Senate Budget Committee Chairman Kent Conrad (D-N.D.) is moving forward with his own budget resolution amid signs that the bipartisan Gang of Six talks he has championed are sputtering.
Conrad briefed his Democratic colleagues Tuesday on a budget resolution he has drafted separately from the Gang of Six talks. A committee markup of the plan could come as soon as Monday.
He said his decision to roll out a Democratic budget should not be interpreted as a sign that the Gang of Six talks have collapsed.
“There are other ways to deal with what the Group of Six might come up with — you could deal with that outside of a budget resolution,” Conrad said.
But the fact that the negotiations remain ongoing is a disappointment for Conrad, who hoped the group would strike a deal this week in order to influence the deficit talks commencing Thursday under Vice President Joe BidenJoe BidenThe Hill's 12:30 Report Biden spotted at Wizards playoff game Trump’s wall jams GOP in shutdown talks MORE.
The bipartisan Gang of Six — made up of Conrad and Sens. Dick DurbinDick DurbinSenators warn of 'dangerous' cuts to International Affairs Budget Lawmakers push one-week stopgap funding bill Rob Thomas: Anti-Trump celebs have become 'white noise' MORE (D-Ill.), Mark WarnerMark WarnerOvernight Cybersecurity: DNC hackers also targeted French presidential candidate | Ex-acting AG Yates to testify at Senate Russia hearing Schumer: Senate Russia probe moving too slowly Senate Intel Dem has ‘serious concerns’ on Russia probe MORE (D-Va.), Tom CoburnTom CoburnFreedom Caucus saved Paul Ryan's job: GOP has promises to keep Don't be fooled: Carper and Norton don't fight for DC Coburn: Trump's tweets aren't presidential MORE (R-Okla.), Saxby ChamblissSaxby ChamblissGOP hopefuls crowd Georgia special race Democrats go for broke in race for Tom Price's seat Spicer: Trump will 'help the team' if needed in Georgia special election MORE (R-Ga.) and Mike CrapoMike CrapoBattle begins over Wall Street rules Lawmakers call for pilot program to test for energy sector vulnerabilities Senators war over Wall Street during hearing for Trump's SEC pick MORE (R-Idaho) — has been meeting for weeks to try and hash out a long-term solution to the budget deficit.
The group met again Tuesday after a long negotiating session on Monday. Conrad, Durbin and Coburn did not appear upbeat when the round of talks ended.
“Like any negotiation, some hours you’re up, and some hours you are not,” Conrad said.
Conrad said his draft budget achieves $4 trillion in deficit reduction over 10 years — the same as the president’s fiscal commission. President Obama proposed $3 trillion in deficit reduction over 10 years in a speech last month.
The budget resolution already passed by the House cuts $5.8 trillion in spending over 10 years, transforms Medicare and does not include tax increases. Democrats have declared it dead on arrival in the Senate.
Conrad said his draft draws heavily on the fiscal commission’s ideas and includes tax-code reform that eliminates deductions while lowering rates. It also allocates new revenue for deficit reduction.
The Budget chairman said there would be some savings from entitlements in his plan. Like the president, Conrad proposes paying for the so-called “doc fix,” under which Congress routinely avoids reducing physician payments under Medicare, without offsetting the added expenditures.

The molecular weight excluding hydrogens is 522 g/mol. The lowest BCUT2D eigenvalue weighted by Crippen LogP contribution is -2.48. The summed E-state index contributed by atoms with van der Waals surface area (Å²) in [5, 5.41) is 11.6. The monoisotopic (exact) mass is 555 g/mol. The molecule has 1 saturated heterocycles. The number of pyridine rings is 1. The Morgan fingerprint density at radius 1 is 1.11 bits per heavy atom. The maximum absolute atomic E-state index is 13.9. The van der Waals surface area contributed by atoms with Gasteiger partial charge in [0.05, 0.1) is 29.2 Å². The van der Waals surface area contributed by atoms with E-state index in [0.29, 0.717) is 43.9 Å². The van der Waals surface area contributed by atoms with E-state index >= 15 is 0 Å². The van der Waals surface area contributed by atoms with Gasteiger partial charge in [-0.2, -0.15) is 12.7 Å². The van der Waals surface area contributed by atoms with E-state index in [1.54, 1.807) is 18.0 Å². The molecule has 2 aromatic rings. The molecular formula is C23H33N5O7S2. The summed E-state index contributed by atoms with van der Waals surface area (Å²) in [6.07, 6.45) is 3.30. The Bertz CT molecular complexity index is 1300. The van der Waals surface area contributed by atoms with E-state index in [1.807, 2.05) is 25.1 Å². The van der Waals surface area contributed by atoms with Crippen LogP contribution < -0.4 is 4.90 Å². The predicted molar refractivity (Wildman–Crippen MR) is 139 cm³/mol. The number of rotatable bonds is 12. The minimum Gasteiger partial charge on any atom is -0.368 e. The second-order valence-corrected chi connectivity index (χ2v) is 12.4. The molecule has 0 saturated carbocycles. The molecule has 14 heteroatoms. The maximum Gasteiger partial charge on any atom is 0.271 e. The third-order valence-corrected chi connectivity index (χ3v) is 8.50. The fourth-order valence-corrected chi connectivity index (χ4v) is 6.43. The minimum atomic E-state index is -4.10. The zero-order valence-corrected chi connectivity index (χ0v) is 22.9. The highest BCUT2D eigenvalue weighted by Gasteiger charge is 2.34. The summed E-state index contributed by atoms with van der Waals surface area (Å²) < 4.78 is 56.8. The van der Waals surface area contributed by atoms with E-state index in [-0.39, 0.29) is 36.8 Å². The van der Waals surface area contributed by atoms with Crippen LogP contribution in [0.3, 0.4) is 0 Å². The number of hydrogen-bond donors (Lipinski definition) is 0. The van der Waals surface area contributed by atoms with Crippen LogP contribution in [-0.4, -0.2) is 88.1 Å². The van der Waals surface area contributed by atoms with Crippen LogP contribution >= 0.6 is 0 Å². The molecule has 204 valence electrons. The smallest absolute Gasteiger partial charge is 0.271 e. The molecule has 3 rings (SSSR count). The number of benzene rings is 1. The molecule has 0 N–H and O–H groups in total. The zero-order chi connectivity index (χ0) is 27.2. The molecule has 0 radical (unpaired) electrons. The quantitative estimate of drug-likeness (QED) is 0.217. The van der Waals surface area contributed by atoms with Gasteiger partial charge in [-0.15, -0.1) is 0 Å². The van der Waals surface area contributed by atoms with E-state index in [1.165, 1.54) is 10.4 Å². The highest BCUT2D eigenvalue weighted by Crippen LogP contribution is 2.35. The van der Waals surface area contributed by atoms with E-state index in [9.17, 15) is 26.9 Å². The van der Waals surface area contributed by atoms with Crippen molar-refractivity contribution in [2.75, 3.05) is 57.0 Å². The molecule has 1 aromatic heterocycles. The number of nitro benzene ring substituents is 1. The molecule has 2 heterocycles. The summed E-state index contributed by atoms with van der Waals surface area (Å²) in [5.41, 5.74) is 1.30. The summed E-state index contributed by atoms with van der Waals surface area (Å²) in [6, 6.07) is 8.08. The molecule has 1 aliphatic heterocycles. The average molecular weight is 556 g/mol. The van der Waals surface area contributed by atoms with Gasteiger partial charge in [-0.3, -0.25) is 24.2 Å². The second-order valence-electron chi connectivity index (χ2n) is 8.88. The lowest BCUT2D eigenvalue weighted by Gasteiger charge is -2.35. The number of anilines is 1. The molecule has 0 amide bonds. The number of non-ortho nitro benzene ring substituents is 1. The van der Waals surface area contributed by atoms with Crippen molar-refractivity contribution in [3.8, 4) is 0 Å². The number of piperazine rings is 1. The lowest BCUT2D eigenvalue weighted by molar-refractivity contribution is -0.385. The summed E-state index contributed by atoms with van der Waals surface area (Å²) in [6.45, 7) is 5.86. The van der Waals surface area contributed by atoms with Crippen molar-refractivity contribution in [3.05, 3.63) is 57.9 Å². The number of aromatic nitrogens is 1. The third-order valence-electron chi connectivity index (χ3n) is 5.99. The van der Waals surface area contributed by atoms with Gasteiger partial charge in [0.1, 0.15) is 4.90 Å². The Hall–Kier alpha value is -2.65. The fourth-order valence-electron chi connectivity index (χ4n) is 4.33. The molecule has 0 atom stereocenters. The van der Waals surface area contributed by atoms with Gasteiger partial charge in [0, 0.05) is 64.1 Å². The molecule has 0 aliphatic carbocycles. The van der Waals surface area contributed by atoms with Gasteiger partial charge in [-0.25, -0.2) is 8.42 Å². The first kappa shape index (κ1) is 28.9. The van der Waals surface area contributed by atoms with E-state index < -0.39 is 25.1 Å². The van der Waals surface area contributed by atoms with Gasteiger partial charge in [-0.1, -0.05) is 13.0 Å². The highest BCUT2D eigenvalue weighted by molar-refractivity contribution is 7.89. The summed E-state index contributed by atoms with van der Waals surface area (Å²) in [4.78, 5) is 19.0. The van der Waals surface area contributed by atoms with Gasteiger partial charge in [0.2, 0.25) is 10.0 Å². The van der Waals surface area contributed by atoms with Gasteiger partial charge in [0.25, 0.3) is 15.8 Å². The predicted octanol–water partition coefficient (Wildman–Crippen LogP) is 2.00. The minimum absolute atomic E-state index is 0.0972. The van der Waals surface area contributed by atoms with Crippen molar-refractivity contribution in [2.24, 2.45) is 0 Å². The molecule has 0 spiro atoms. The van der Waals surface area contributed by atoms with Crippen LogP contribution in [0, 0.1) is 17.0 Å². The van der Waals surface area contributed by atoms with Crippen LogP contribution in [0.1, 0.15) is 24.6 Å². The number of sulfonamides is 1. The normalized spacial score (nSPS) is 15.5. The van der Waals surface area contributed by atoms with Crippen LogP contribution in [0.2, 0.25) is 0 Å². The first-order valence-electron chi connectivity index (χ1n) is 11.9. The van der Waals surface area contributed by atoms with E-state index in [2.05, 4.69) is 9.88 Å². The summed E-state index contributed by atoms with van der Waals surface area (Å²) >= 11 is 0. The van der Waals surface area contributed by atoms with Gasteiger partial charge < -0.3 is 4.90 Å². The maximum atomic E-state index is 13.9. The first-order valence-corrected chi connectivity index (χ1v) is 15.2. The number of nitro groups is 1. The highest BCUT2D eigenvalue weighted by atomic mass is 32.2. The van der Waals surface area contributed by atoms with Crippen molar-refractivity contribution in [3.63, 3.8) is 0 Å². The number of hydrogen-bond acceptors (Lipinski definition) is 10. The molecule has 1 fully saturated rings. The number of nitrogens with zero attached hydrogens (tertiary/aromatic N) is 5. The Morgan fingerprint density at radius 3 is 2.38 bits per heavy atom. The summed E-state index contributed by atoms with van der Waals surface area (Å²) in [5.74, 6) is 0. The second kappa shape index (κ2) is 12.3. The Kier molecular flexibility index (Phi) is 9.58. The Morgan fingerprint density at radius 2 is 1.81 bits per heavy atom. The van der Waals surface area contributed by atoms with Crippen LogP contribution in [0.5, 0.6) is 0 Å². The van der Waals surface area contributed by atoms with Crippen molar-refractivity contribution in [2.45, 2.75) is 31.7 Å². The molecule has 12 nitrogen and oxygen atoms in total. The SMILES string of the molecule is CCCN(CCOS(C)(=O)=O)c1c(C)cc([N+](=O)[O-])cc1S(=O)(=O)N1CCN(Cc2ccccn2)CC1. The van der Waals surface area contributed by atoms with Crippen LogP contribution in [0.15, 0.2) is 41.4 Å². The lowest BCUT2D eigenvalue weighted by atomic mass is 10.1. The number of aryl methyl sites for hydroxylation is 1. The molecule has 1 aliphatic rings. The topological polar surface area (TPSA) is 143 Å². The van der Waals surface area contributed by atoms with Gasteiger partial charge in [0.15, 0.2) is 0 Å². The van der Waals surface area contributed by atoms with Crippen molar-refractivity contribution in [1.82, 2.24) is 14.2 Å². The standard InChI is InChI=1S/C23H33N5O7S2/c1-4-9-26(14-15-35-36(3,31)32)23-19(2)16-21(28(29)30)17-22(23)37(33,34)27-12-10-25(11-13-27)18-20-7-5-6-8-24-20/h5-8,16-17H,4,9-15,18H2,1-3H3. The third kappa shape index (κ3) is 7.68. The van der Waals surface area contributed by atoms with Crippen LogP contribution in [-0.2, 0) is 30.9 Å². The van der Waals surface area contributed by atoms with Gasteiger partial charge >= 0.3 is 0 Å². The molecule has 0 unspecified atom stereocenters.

He said he would not emulate Ryan’s plan to turn Medicare into a kind of voucher system, which Conrad described as “shredding” the program. Conrad’s draft does not touch Social Security.
The budget resolution will move through the Budget Committee, Conrad said, contrary to the worries of some Republicans that it would head straight to a floor vote.
Budget Committee ranking member Jeff SessionsJeff SessionsHouse panel refers Clinton server company for prosecution Sessions to keep up fight on sanctuary cities despite legal setback Suspended Alabama judge running for Senate MORE (R-Ala.) said Conrad told him to expect a committee markup next Monday, but that there would not be advance copies available for a briefing. He said this is a sign that Conrad’s will be a partisan budget.
After being briefed on Conrad’s plan, fiscal conservative Democrats seemed pleased. Sen. Joe ManchinJoe ManchinSenators push 'cost-effective' reg reform Congress nears deal on help for miners Senate votes to confirm Rosenstein as deputy attorney general MORE (D-W.Va.), who has called on Democrats to embrace spending cuts, said he liked much of what he saw.
Senate Majority Leader Harry ReidHarry ReidDraft House bill ignites new Yucca Mountain fight Week ahead: House to revive Yucca Mountain fight Warren builds her brand with 2020 down the road MORE (D-Nev.) has warned Democrats not to sign on to any budget plan until the outcome of talks with Republicans and the administration over the debt ceiling become clear.
Reid noted that the Conrad effort is only one of several budget options on the table, including the president’s 2012 plan and the possible Gang of Six compromise.
Minority Leader Mitch McConnellMitch McConnellHundreds of former EPA employees blast Trump on climate change Democrats must have a better response on net neutrality than simply 'no' The Hill's 12:30 Report MORE (R-Ky.) expressed optimism that the talks led by Biden will lead to a viable compromise.
“Those talks are beginning Thursday and will, in my view, lead to some kind of conclusion because, as you know, the clock is ticking,” McConnell said.